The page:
With its sleek design, the Tesla Semi has been highly anticipated since Musk unveiled a prototype in 2017, but the launch of full-scale production was delayed well past the initial 2019 expectation / © AFP/File
US automaker Tesla on Thursday delivered its first battery-powered heavy duty truck, dubbed "Semi," and built to tackle long hauls with the handling of a sporty sedan.
"That thing looks like it came from the future," Telsa chief Elon Musk said while handing over the keys to PepsiCo executives at the vehicle maker's Nevada manufacturing plant.
With its sleek design, the Semi has been highly anticipated since Musk unveiled a prototype in 2017, but the launch of full-scale production was delayed well past the initial 2019 expectation.
"The sheer amount of drama between five years ago and now is insane," Musk told a small audience invited to the factory for an event marking the occasion.
"A lot has happened in the world. But, here we are. It's real."
In the meantime, other manufacturers have entered the market, from traditional truck makers such as Daimler, Volvo and China's BYD, to startups like US company Nikola.
The competition has also begun to roll out their deliveries, and have many orders of their own waiting to fill.
However, the truck that "the market has been waiting for... is the one from Tesla," says Dave Mullaney, a transportation specialist with sustainability think tank RMI.
Legacy manufacturers have primarily converted their diesel-designed trucks to electric.
Tesla's Semi, on the other hand, "was designed to be electric from the very first design," says Mullaney.
If the vehicle lives up to expectations, "it's going to be a huge difference," he adds.
Musk reiterated the claim Thursday that a Semi had driven 500 miles (800 kilometers) with a total weight of nearly 82,000 pounds (more than 37 metric tons).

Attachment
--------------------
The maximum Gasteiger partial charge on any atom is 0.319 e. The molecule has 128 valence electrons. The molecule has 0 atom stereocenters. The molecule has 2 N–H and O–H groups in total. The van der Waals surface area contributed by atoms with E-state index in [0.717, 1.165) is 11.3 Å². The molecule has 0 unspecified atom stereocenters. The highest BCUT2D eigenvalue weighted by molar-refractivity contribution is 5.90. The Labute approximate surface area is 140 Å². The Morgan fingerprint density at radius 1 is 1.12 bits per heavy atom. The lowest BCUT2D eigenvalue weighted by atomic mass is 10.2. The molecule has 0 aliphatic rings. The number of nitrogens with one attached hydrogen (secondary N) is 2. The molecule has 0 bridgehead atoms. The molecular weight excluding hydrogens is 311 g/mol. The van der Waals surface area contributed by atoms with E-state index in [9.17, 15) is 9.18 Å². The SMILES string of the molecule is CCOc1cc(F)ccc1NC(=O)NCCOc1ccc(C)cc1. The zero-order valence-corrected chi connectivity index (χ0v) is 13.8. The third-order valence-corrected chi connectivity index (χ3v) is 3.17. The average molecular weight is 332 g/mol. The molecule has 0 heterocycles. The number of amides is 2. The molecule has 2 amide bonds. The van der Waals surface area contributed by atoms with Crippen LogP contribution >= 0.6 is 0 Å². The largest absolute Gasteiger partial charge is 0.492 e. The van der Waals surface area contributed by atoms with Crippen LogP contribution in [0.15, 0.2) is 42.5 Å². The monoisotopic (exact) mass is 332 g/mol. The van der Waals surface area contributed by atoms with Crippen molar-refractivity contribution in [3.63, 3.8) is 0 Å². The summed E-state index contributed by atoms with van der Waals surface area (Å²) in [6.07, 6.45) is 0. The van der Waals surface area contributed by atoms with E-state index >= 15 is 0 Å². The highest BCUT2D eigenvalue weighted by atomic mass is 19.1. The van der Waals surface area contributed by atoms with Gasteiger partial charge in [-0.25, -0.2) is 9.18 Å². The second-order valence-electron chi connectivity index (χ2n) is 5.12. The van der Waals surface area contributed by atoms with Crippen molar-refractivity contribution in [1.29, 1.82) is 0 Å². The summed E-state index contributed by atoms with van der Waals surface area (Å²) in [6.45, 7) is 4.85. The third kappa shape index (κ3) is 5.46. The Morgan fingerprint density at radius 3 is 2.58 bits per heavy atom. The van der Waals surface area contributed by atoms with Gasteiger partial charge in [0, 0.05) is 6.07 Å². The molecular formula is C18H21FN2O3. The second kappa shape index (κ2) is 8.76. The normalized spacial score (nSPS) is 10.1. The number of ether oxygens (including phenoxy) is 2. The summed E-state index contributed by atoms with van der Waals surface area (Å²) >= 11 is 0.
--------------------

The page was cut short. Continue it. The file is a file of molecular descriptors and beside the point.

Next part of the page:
The range of electric vehicles currently on offer is only between 250 to 300 miles.
"You have all the power you need to get the job done," Musk said of the Tesla Semi.
"This is a game changer."
- Climate conscious hauling -
The use of electric light duty vehicles for short-haul deliveries has been steadily growing, but new regulations are pushing manufacturers and transporters to speed up the transition and build out long-haul capabilities.
The most populous US state, California, has passed a law phasing out combustion engine trucks, which has since been followed by other states.
The European Union is also expected to debate similar standards in the coming months.
And on the PR front, companies are also facing pressure to take more environmentally conscious actions.
They "want to be on the right side of history," says Marie Cheron of the Europe-based association Transport & Environment.
Those who do not commit to a decarbonization strategy, some of whom say they are waiting for technologies to improve, "are falling behind," she says.
While making up a scant portion of vehicles on the road, diesel-powered semi trucks account for about a fifth of climate-harming emissions spewed by traffic, according to Musk.
"So from a health standpoint, particularly in cities, this is a huge impact," Musk said of the shift to electric semis.
Mike Roeth, director of the North American Council for Freight Efficiency, says that another motivation to transition is that drivers who have been able to test them, "love the electric trucks a lot."
"They're very quiet, they don't have the smells of the exhaust, and they are comfortable to drive."
- Cost considerations -
For the adoption of electric trucks to accelerate, their range must truly live up to promises and batteries ideally would shrink, several analysts told AFP.
The charging infrastructure must also be built out to handle multiple trucks powering up simultaneously and have storage capacity to work during power outages.
The biggest factor, however, will be the price. The Semi price was not disclosed at the Tesla event.
RMI's Mullaney says that an electric truck currently costs about 70 percent more to buy than a diesel truck, but in terms of fuel and maintenance, it's cheaper.
With the first delivery accomplished, Wedbush Securities analyst Dan Ives says that Tesla must now "prove they can produce at scale, they need to execute."
In late October, Musk said that Tesla is aiming to build 50,000 Semis by 2024.
Ives says Musk's attention is unfortunately focused on his newest acquisition, Twitter, and "the circus show there takes away a monumental moment in Tesla history."